The engine forms an integral part of the engine-house and the massive cast-iron beam, which weighs approximately 30 tons, must coneceivably have been raised to its height of 27 ft. by means of jacks as the building work proceeded or winched into position subsequently on timber shores (this latter method was employed at the Ryhope Pumping Station, Co. Durham). (1) The beam is 33ft. in length and 6ft. 4 in. in depth at the centre, with the fulcrum located eccentrically at a point 18ft. from the steam end, giving the latter a stroke of 12ft. and the pump rams one of 10ft. (2)

Equipped with a steam cylinder of 70 in. in diameter, the engine developed a normal working speed of 3 1/2 strokes per minute, and a water pumping capacity of 650 gallons per minute.

The engine was modified in 1895 to work larger shaft pumps with rods of 23 in. square Oregon pine, for which purpose an ingenious overhead strengthening truss had to be contrived on the beam. The engine continued to be fully operational until 1954 and is planned to become the centre-piece of a historical site devoted to the Scottish coal industry.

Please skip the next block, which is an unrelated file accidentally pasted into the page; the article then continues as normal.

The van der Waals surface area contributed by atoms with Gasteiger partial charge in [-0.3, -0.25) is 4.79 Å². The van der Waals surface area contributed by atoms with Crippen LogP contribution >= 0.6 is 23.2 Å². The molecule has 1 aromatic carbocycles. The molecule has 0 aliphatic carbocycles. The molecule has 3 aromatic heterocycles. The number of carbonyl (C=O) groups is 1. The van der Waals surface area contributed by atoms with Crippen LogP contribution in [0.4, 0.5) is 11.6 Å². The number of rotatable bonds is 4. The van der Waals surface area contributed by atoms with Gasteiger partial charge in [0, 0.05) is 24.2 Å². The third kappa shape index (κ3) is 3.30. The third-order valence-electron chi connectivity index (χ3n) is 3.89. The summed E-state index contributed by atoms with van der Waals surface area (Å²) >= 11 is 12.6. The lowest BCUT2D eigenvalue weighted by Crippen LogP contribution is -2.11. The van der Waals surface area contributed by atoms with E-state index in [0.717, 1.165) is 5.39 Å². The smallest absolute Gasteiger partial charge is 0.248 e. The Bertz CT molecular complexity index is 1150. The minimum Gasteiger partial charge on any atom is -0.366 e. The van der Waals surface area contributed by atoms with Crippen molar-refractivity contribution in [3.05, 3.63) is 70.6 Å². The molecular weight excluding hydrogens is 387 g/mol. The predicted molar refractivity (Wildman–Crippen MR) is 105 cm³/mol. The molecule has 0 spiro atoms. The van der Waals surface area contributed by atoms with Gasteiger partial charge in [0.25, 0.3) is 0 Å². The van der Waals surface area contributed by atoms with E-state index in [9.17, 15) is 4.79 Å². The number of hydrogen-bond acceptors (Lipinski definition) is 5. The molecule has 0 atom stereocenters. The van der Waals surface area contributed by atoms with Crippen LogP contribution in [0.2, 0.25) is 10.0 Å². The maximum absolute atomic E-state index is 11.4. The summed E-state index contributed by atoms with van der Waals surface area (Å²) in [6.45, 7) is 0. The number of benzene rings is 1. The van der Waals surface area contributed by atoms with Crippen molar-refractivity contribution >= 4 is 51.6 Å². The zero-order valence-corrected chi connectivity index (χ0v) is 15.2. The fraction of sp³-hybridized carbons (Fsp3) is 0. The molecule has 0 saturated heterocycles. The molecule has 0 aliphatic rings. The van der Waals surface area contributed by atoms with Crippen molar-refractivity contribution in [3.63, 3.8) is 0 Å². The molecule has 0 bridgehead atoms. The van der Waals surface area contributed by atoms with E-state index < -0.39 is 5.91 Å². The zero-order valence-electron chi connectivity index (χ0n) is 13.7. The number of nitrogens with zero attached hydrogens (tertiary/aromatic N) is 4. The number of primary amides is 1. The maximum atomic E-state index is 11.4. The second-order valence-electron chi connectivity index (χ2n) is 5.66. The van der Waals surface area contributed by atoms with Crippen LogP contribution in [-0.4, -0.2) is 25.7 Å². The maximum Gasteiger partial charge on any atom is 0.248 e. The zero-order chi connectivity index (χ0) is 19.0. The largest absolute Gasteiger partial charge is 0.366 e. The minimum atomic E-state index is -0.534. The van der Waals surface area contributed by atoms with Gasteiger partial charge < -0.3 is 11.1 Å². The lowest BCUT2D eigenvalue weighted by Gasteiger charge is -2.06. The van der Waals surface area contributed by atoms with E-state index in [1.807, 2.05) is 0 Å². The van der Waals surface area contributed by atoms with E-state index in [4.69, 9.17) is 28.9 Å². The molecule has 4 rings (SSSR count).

Notes

(1) See Hudson, K World Industrial Archaeology (1979), illustration 195.

(2) Technical Information Sheet, Prestongrange Museum.

References

Cossons, N, BP Book of Industrial Archaeology (1978), 3rd imp., 102-3

Buchanan, R A , Industrial Archaeology in Britain (1980), new ed. 253-4

Butt, J, and Donnachie, I, Industrial Archaeology in the British Isles (1979), 42-3

NOTE: In the Journal of the Trevithick Society (1982), however, researches of K. Brown attribute the make of the engine itself to JE Mare of Plymouth in 1853 and only the beam itself to Harvey of Hayle. The panel above the door, inscribed 'M 1874 L' stands for Matthew Loam of Liskeard who sold the engine in partnership with Harvey of Hayle and who erected it at Prestongrange that year. (See deatiled account and correspondence in the manuscript file).

MS 232/LO/EA/3